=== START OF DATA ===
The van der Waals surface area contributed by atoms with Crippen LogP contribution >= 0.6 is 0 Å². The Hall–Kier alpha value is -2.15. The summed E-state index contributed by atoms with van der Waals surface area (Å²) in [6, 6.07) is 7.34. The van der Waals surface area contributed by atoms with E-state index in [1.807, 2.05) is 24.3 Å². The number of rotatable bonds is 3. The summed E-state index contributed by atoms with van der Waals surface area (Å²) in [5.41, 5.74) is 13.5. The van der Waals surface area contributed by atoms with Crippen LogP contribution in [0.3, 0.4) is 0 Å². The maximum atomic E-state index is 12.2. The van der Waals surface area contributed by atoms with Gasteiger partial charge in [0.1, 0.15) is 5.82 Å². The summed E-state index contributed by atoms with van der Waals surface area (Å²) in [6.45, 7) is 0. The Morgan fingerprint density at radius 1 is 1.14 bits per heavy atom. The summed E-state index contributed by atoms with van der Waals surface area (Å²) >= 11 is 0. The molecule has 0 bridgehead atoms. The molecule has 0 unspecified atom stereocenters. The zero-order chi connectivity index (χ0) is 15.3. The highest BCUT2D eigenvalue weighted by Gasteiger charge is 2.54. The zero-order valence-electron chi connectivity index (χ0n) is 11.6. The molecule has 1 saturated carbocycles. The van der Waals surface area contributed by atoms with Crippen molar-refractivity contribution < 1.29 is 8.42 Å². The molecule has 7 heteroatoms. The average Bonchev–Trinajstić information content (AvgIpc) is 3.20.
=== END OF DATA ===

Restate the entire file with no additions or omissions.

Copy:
The van der Waals surface area contributed by atoms with Crippen LogP contribution >= 0.6 is 0 Å². The Hall–Kier alpha value is -2.15. The summed E-state index contributed by atoms with van der Waals surface area (Å²) in [6, 6.07) is 7.34. The van der Waals surface area contributed by atoms with E-state index in [1.807, 2.05) is 24.3 Å². The number of rotatable bonds is 3. The summed E-state index contributed by atoms with van der Waals surface area (Å²) in [5.41, 5.74) is 13.5. The van der Waals surface area contributed by atoms with Crippen LogP contribution in [0.3, 0.4) is 0 Å². The maximum atomic E-state index is 12.2. The van der Waals surface area contributed by atoms with Gasteiger partial charge in [0.1, 0.15) is 5.82 Å². The summed E-state index contributed by atoms with van der Waals surface area (Å²) in [6.45, 7) is 0. The Morgan fingerprint density at radius 1 is 1.14 bits per heavy atom. The summed E-state index contributed by atoms with van der Waals surface area (Å²) >= 11 is 0. The molecule has 0 bridgehead atoms. The molecule has 0 unspecified atom stereocenters. The zero-order chi connectivity index (χ0) is 15.3. The highest BCUT2D eigenvalue weighted by Gasteiger charge is 2.54. The zero-order valence-electron chi connectivity index (χ0n) is 11.6. The molecule has 1 saturated carbocycles. The van der Waals surface area contributed by atoms with Crippen molar-refractivity contribution < 1.29 is 8.42 Å². The molecule has 7 heteroatoms. The average Bonchev–Trinajstić information content (AvgIpc) is 3.20.